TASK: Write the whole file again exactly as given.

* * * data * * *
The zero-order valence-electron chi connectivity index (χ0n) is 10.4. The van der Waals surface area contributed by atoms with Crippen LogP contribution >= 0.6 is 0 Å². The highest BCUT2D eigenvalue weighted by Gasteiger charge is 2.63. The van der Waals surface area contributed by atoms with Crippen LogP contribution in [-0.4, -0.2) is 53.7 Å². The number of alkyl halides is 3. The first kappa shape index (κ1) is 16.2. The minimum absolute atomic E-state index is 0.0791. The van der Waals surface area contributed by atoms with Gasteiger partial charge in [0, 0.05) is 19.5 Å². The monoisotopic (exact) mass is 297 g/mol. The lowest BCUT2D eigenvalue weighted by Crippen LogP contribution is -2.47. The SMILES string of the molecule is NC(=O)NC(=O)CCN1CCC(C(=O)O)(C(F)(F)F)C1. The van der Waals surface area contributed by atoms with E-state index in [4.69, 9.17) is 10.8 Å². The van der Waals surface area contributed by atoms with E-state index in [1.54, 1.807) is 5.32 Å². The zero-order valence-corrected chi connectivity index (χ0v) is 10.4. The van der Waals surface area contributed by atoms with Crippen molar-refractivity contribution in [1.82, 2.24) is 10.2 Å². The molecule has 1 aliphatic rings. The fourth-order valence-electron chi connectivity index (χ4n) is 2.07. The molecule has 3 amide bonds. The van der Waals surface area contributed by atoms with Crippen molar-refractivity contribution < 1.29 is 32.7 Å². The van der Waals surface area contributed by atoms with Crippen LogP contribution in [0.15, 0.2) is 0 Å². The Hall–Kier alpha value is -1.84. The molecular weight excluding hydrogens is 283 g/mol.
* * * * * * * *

The zero-order valence-electron chi connectivity index (χ0n) is 10.4. The van der Waals surface area contributed by atoms with Crippen LogP contribution >= 0.6 is 0 Å². The highest BCUT2D eigenvalue weighted by Gasteiger charge is 2.63. The van der Waals surface area contributed by atoms with Crippen LogP contribution in [-0.4, -0.2) is 53.7 Å². The number of alkyl halides is 3. The first kappa shape index (κ1) is 16.2. The minimum absolute atomic E-state index is 0.0791. The van der Waals surface area contributed by atoms with Gasteiger partial charge in [0, 0.05) is 19.5 Å². The monoisotopic (exact) mass is 297 g/mol. The lowest BCUT2D eigenvalue weighted by Crippen LogP contribution is -2.47. The SMILES string of the molecule is NC(=O)NC(=O)CCN1CCC(C(=O)O)(C(F)(F)F)C1. The van der Waals surface area contributed by atoms with E-state index in [4.69, 9.17) is 10.8 Å². The van der Waals surface area contributed by atoms with E-state index in [1.54, 1.807) is 5.32 Å². The zero-order valence-corrected chi connectivity index (χ0v) is 10.4. The van der Waals surface area contributed by atoms with Crippen molar-refractivity contribution in [1.82, 2.24) is 10.2 Å². The molecule has 1 aliphatic rings. The fourth-order valence-electron chi connectivity index (χ4n) is 2.07. The molecule has 3 amide bonds. The van der Waals surface area contributed by atoms with Crippen molar-refractivity contribution < 1.29 is 32.7 Å². The van der Waals surface area contributed by atoms with Crippen LogP contribution in [0.15, 0.2) is 0 Å². The Hall–Kier alpha value is -1.84. The molecular weight excluding hydrogens is 283 g/mol.